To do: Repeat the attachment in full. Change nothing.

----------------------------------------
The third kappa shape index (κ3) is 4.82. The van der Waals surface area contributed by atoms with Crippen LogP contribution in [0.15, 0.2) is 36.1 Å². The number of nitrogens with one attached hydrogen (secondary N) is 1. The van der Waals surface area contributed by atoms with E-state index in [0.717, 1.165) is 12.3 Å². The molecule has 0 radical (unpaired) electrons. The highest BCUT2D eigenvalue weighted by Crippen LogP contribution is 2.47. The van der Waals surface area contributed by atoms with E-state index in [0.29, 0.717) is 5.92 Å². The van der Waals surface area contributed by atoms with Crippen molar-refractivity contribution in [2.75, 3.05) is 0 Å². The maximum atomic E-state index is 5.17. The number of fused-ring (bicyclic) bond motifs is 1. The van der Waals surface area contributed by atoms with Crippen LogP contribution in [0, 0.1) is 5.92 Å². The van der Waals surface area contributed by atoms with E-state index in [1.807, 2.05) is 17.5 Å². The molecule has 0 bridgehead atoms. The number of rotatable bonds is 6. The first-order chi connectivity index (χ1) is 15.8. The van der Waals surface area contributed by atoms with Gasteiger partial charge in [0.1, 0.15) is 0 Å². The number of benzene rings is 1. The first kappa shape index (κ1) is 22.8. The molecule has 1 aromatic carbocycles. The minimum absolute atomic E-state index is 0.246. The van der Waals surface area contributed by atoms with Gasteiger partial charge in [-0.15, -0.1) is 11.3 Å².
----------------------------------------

The third kappa shape index (κ3) is 4.82. The van der Waals surface area contributed by atoms with Crippen LogP contribution in [0.15, 0.2) is 36.1 Å². The number of nitrogens with one attached hydrogen (secondary N) is 1. The van der Waals surface area contributed by atoms with E-state index in [0.717, 1.165) is 12.3 Å². The molecule has 0 radical (unpaired) electrons. The highest BCUT2D eigenvalue weighted by Crippen LogP contribution is 2.47. The van der Waals surface area contributed by atoms with E-state index in [0.29, 0.717) is 5.92 Å². The van der Waals surface area contributed by atoms with Crippen molar-refractivity contribution in [2.75, 3.05) is 0 Å². The maximum atomic E-state index is 5.17. The number of fused-ring (bicyclic) bond motifs is 1. The van der Waals surface area contributed by atoms with Crippen LogP contribution in [0, 0.1) is 5.92 Å². The van der Waals surface area contributed by atoms with E-state index in [1.807, 2.05) is 17.5 Å². The molecule has 0 bridgehead atoms. The number of rotatable bonds is 6. The first-order chi connectivity index (χ1) is 15.8. The van der Waals surface area contributed by atoms with Gasteiger partial charge in [0.1, 0.15) is 0 Å². The number of benzene rings is 1. The first kappa shape index (κ1) is 22.8. The molecule has 1 aromatic carbocycles. The minimum absolute atomic E-state index is 0.246. The van der Waals surface area contributed by atoms with Gasteiger partial charge in [-0.15, -0.1) is 11.3 Å².